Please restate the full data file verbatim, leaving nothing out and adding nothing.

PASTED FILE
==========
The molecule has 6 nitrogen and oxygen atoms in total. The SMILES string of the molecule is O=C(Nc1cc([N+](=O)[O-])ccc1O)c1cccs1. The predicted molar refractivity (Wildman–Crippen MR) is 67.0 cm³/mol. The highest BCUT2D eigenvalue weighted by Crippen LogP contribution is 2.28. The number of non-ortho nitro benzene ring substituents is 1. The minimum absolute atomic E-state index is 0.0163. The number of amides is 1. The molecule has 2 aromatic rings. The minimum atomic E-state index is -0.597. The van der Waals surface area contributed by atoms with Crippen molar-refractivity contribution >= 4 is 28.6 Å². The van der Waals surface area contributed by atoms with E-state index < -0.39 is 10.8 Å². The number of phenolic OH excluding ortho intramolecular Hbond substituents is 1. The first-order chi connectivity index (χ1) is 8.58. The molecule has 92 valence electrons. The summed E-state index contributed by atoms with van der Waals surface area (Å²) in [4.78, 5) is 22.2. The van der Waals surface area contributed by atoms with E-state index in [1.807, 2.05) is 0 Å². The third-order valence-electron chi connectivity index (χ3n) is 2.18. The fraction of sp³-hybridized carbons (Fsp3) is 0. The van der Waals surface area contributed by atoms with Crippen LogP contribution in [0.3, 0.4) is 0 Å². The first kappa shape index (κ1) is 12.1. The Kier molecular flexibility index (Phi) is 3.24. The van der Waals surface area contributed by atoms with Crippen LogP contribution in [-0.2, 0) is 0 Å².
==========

The molecule has 6 nitrogen and oxygen atoms in total. The SMILES string of the molecule is O=C(Nc1cc([N+](=O)[O-])ccc1O)c1cccs1. The predicted molar refractivity (Wildman–Crippen MR) is 67.0 cm³/mol. The highest BCUT2D eigenvalue weighted by Crippen LogP contribution is 2.28. The number of non-ortho nitro benzene ring substituents is 1. The minimum absolute atomic E-state index is 0.0163. The number of amides is 1. The molecule has 2 aromatic rings. The minimum atomic E-state index is -0.597. The van der Waals surface area contributed by atoms with Crippen molar-refractivity contribution >= 4 is 28.6 Å². The van der Waals surface area contributed by atoms with E-state index < -0.39 is 10.8 Å². The number of phenolic OH excluding ortho intramolecular Hbond substituents is 1. The first-order chi connectivity index (χ1) is 8.58. The molecule has 92 valence electrons. The summed E-state index contributed by atoms with van der Waals surface area (Å²) in [4.78, 5) is 22.2. The van der Waals surface area contributed by atoms with E-state index in [1.807, 2.05) is 0 Å². The third-order valence-electron chi connectivity index (χ3n) is 2.18. The fraction of sp³-hybridized carbons (Fsp3) is 0. The van der Waals surface area contributed by atoms with Crippen LogP contribution in [0.3, 0.4) is 0 Å². The first kappa shape index (κ1) is 12.1. The Kier molecular flexibility index (Phi) is 3.24. The van der Waals surface area contributed by atoms with Crippen LogP contribution in [-0.2, 0) is 0 Å².